Despite elite concerns about growing “isolationism” in the U.S. electorate, nearly six in 10 citizens believe Washington should “take an active part in world affairs,” according to the latest in a biennial series of major surveys of U.S. foreign-policy attitudes.
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U.S.-led efforts to construct an international coalition to destroy Islamic State (Isis) are to intensify after leaders from 24 countries pledged at a crisis meeting in Paris on Monday to use "whatever means necessary" to defeat what they called a "global threat."
A multilateral arbitration panel here began final hearings Monday in a contentious and long-running dispute between an international mining company and the government of El Salvador.
Chinese President Xi Jinping was stopping in Sri Lanka on Tuesday to help launch a new port city project funded by his government.
Three soldiers with the American-led coalition were killed Tuesday in the attack on a convoy at the gates of a United States military base, officials said.
With China's economy faring worse than thought, the country's long push toward financial reform is bumping up against another national goal: boosting growth.
The United Nations took over a regional African peacekeeping mission in Central African Republic on Monday, nine months after sectarian violence erupted that has left at least 5,000 people dead and has forced tens of thousands of Muslims to flee into exile in neighboring countries.
Amid criticism that the U.S. has not done enough to block the spread of the Ebola virus across West Africa, President Obama will announce a “significantly ramped up” campaign Tuesday that relies heavily on the U.S. military, senior administration officials said.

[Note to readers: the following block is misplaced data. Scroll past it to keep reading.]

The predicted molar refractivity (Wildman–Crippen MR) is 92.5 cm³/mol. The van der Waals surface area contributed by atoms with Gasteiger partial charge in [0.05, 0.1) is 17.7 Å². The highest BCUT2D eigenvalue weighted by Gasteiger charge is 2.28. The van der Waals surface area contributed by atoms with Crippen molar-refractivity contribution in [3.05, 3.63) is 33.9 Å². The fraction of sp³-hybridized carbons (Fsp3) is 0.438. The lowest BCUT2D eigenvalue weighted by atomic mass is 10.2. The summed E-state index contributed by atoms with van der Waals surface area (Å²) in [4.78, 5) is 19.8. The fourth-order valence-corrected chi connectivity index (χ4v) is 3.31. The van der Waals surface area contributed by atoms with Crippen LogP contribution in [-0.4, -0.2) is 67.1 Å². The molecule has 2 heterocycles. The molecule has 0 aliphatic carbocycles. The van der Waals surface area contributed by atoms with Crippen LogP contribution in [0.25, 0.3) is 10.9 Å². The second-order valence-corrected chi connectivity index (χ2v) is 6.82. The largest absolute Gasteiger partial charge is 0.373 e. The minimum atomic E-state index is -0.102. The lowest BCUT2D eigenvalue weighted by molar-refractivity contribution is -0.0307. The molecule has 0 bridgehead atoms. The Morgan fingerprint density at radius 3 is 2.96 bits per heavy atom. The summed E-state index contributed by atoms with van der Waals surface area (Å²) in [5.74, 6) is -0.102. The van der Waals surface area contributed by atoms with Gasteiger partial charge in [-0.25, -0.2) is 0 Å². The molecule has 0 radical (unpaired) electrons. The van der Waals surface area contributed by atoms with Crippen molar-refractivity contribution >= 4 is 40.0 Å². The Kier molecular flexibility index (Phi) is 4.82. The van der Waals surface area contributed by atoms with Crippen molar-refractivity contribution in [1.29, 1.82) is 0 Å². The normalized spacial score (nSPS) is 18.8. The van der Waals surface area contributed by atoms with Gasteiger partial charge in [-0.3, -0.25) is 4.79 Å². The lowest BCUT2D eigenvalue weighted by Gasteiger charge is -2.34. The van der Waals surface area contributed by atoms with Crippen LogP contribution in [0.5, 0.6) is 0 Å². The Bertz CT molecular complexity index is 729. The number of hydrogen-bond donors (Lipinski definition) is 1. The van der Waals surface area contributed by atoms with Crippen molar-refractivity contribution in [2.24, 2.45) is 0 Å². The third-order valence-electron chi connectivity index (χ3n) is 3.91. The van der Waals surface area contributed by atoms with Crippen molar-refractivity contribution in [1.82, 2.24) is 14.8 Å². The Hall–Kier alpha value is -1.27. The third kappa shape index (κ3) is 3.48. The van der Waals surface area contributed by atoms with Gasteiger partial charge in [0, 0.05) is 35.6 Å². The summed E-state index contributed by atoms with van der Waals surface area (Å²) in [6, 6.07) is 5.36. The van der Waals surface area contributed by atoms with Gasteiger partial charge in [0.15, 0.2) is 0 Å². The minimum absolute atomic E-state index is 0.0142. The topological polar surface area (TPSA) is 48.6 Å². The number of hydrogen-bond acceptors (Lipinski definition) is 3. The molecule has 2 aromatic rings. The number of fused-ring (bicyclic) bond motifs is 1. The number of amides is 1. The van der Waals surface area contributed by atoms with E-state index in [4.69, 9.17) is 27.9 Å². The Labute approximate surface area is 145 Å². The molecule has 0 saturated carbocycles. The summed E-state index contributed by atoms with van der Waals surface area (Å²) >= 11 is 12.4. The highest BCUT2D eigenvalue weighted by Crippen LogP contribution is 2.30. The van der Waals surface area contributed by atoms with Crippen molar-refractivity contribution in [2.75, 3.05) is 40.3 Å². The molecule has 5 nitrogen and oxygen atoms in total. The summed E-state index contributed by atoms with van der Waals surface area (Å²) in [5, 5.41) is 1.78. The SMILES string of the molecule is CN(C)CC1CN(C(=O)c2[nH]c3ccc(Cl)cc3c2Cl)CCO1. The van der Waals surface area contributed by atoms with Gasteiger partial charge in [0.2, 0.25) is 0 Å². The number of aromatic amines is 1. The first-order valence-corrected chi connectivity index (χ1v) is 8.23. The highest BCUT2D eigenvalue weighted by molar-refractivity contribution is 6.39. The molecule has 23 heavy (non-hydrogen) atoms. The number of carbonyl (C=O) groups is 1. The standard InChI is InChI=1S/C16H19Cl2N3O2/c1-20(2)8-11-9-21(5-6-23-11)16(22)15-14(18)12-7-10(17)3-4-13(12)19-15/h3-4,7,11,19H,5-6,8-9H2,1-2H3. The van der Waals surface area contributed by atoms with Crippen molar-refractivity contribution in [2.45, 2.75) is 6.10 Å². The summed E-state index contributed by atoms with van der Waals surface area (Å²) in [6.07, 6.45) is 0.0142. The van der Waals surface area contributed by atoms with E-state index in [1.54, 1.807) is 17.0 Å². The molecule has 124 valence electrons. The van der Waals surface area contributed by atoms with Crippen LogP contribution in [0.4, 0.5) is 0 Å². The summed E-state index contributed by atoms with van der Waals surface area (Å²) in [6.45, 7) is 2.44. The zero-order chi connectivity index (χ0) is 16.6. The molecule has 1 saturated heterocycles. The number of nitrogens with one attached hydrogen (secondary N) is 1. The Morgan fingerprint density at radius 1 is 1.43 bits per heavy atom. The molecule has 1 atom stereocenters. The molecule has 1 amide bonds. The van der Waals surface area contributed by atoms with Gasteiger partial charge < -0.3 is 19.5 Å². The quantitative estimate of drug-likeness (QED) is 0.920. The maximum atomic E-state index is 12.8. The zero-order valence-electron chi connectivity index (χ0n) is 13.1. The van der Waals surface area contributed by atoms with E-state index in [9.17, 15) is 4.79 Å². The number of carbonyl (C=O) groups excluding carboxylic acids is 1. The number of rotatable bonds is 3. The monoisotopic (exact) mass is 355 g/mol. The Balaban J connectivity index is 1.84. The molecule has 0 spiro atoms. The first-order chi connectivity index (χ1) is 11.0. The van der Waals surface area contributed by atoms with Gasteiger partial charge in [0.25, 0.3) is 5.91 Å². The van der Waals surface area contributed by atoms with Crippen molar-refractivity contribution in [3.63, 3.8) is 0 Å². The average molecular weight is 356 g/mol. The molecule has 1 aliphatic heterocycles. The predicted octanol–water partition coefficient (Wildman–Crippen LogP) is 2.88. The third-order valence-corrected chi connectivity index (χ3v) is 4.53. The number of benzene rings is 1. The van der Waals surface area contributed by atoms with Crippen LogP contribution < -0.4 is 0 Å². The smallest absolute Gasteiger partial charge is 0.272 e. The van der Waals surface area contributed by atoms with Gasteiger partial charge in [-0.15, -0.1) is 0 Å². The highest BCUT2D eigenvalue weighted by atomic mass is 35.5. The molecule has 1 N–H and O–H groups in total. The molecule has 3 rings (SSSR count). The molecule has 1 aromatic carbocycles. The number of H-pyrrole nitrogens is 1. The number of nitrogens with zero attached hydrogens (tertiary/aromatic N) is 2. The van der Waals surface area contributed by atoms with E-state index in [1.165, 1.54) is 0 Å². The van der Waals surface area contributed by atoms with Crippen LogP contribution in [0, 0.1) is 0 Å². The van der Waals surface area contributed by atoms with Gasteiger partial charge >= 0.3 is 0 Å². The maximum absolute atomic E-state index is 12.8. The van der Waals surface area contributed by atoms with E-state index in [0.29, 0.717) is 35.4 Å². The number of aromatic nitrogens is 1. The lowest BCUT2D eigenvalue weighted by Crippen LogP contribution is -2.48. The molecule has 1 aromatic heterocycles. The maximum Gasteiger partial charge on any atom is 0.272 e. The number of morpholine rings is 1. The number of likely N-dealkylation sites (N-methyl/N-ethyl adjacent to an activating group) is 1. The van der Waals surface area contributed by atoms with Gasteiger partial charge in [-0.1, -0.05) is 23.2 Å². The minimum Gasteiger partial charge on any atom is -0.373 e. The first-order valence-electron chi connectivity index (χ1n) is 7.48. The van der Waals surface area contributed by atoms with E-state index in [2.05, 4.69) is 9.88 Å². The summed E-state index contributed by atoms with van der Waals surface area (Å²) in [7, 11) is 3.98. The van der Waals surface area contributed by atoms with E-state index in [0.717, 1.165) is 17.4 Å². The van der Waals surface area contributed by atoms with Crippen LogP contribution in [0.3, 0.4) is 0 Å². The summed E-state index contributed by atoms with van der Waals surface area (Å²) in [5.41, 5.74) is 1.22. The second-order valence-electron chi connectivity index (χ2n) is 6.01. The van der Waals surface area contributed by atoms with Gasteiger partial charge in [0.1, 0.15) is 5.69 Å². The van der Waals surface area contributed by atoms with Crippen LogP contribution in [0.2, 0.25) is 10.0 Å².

The seaside hotel that serves as the last redoubt of Libya's internationally recognized government is named Dar al-Salam, or House of Peace. But beyond the confines of this modest port city nearly a thousand miles from the capital, this country teeters on the brink of civil war.
The fragmented political mainstream in Sweden scrambled to form a coalition government strong enough to exclude the surging far right.
Ukraine's parliament passed a law offering territories held by pro-Russia rebels self-governance for three years and ratified a trade-and-political deal with the EU.
About 500 migrants are feared to have drowned after the boat carrying them from Egypt to Malta was apparently rammed and deliberately sunk by people-traffickers, an intergovernmental group has said.
The government will remain unified for now, but eventually its failures and financial troubles will take their toll.
A supporter of Islamic State militants has warned of attacks on the United States and its allies if they continue to carry out military action against the group that has seized large parts of Iraq and Syria, the SITE monitoring service said.
The country’s supreme leader called the offer of cooperation “hollow,” but Iran is still a foe of the Islamic State.
Iraqi officials expect U.S. airstrikes to expand in the coming days.
U.S. efforts to build a broad coalition to combat Islamic State ran into the sectarian chasm that has divided the Middle East, with Arab allies disagreeing over whether Iraq's neighbors should have a military role.
The Lebanese Army clashed with fighters from Nusra Front overnight, as the militants sought to cross into Lebanon after suffering heavy casualties in clashes with the Syrian army.
Is the coalition in the fight against ISIS reliable enough?
It’s good to see President Obama move beyond the “we don’t have a strategy yet” phase in the fight against the Islamic State.
By all means, let's destroy Islamic State, but let's talk about it first. We are in a very strange place right now. President Obama is rushing into a war he doesn't want to fight. He can barely bring himself to call it a war.
How can the US keep suspected terrorists with no hope of being brought to trial, but espouse due process?
The Islamic State and Vladimir Putin's Russia are enemies of liberty, democracy and the rule of law.